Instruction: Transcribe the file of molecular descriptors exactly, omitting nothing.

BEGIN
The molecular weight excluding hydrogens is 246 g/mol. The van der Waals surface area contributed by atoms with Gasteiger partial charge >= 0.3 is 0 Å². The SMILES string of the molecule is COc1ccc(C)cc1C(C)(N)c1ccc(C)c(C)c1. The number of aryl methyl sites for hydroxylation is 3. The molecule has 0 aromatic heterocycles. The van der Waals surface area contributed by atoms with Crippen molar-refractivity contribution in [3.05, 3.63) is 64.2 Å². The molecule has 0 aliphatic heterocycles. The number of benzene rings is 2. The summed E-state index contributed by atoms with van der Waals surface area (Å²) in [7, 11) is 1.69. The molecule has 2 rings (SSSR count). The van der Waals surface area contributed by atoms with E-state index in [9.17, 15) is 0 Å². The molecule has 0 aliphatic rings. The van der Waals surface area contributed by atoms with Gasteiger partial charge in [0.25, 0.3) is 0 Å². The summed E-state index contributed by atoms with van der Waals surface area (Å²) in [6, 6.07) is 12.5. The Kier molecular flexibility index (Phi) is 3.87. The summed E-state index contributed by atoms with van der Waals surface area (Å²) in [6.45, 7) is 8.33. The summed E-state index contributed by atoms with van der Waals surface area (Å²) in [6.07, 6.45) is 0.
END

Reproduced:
The molecular weight excluding hydrogens is 246 g/mol. The van der Waals surface area contributed by atoms with Gasteiger partial charge >= 0.3 is 0 Å². The SMILES string of the molecule is COc1ccc(C)cc1C(C)(N)c1ccc(C)c(C)c1. The number of aryl methyl sites for hydroxylation is 3. The molecule has 0 aromatic heterocycles. The van der Waals surface area contributed by atoms with Crippen molar-refractivity contribution in [3.05, 3.63) is 64.2 Å². The molecule has 0 aliphatic heterocycles. The number of benzene rings is 2. The summed E-state index contributed by atoms with van der Waals surface area (Å²) in [7, 11) is 1.69. The molecule has 2 rings (SSSR count). The van der Waals surface area contributed by atoms with E-state index in [9.17, 15) is 0 Å². The molecule has 0 aliphatic rings. The van der Waals surface area contributed by atoms with Gasteiger partial charge in [0.25, 0.3) is 0 Å². The summed E-state index contributed by atoms with van der Waals surface area (Å²) in [6, 6.07) is 12.5. The Kier molecular flexibility index (Phi) is 3.87. The summed E-state index contributed by atoms with van der Waals surface area (Å²) in [6.45, 7) is 8.33. The summed E-state index contributed by atoms with van der Waals surface area (Å²) in [6.07, 6.45) is 0.